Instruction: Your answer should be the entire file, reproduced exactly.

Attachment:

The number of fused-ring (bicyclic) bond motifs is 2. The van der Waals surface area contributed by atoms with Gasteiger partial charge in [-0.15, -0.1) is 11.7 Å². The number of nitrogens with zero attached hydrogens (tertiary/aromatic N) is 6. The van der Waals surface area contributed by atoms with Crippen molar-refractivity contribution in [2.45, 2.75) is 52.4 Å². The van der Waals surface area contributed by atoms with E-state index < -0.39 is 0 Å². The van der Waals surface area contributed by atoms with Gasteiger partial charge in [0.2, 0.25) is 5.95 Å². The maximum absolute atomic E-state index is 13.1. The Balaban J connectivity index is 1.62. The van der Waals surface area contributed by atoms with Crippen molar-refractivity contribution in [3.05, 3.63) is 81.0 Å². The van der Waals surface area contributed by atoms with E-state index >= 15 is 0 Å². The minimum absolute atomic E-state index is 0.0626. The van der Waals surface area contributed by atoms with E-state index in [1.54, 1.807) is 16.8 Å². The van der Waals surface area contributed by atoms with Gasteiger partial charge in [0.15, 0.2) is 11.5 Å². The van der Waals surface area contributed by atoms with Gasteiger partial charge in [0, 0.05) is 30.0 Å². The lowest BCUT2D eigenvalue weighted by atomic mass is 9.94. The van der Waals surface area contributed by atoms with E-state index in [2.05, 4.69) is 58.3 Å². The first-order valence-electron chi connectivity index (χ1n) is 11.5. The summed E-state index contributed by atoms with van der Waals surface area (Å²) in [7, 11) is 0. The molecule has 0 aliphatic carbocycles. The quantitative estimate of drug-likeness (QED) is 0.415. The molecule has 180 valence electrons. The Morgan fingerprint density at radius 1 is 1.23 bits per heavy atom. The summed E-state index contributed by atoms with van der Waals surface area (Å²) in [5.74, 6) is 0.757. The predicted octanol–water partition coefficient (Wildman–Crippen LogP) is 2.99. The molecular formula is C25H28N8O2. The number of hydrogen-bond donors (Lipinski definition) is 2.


The number of fused-ring (bicyclic) bond motifs is 2. The van der Waals surface area contributed by atoms with Gasteiger partial charge in [-0.15, -0.1) is 11.7 Å². The number of nitrogens with zero attached hydrogens (tertiary/aromatic N) is 6. The van der Waals surface area contributed by atoms with Crippen molar-refractivity contribution in [2.45, 2.75) is 52.4 Å². The van der Waals surface area contributed by atoms with E-state index < -0.39 is 0 Å². The van der Waals surface area contributed by atoms with Gasteiger partial charge in [0.2, 0.25) is 5.95 Å². The maximum absolute atomic E-state index is 13.1. The Balaban J connectivity index is 1.62. The van der Waals surface area contributed by atoms with Crippen molar-refractivity contribution in [3.05, 3.63) is 81.0 Å². The van der Waals surface area contributed by atoms with E-state index >= 15 is 0 Å². The minimum absolute atomic E-state index is 0.0626. The van der Waals surface area contributed by atoms with E-state index in [1.54, 1.807) is 16.8 Å². The van der Waals surface area contributed by atoms with Gasteiger partial charge in [0.15, 0.2) is 11.5 Å². The van der Waals surface area contributed by atoms with Gasteiger partial charge in [0, 0.05) is 30.0 Å². The lowest BCUT2D eigenvalue weighted by atomic mass is 9.94. The van der Waals surface area contributed by atoms with E-state index in [2.05, 4.69) is 58.3 Å². The first-order valence-electron chi connectivity index (χ1n) is 11.5. The summed E-state index contributed by atoms with van der Waals surface area (Å²) in [7, 11) is 0. The molecule has 0 aliphatic carbocycles. The quantitative estimate of drug-likeness (QED) is 0.415. The molecule has 180 valence electrons. The Morgan fingerprint density at radius 1 is 1.23 bits per heavy atom. The summed E-state index contributed by atoms with van der Waals surface area (Å²) in [5.74, 6) is 0.757. The predicted octanol–water partition coefficient (Wildman–Crippen LogP) is 2.99. The molecular formula is C25H28N8O2. The number of hydrogen-bond donors (Lipinski definition) is 2.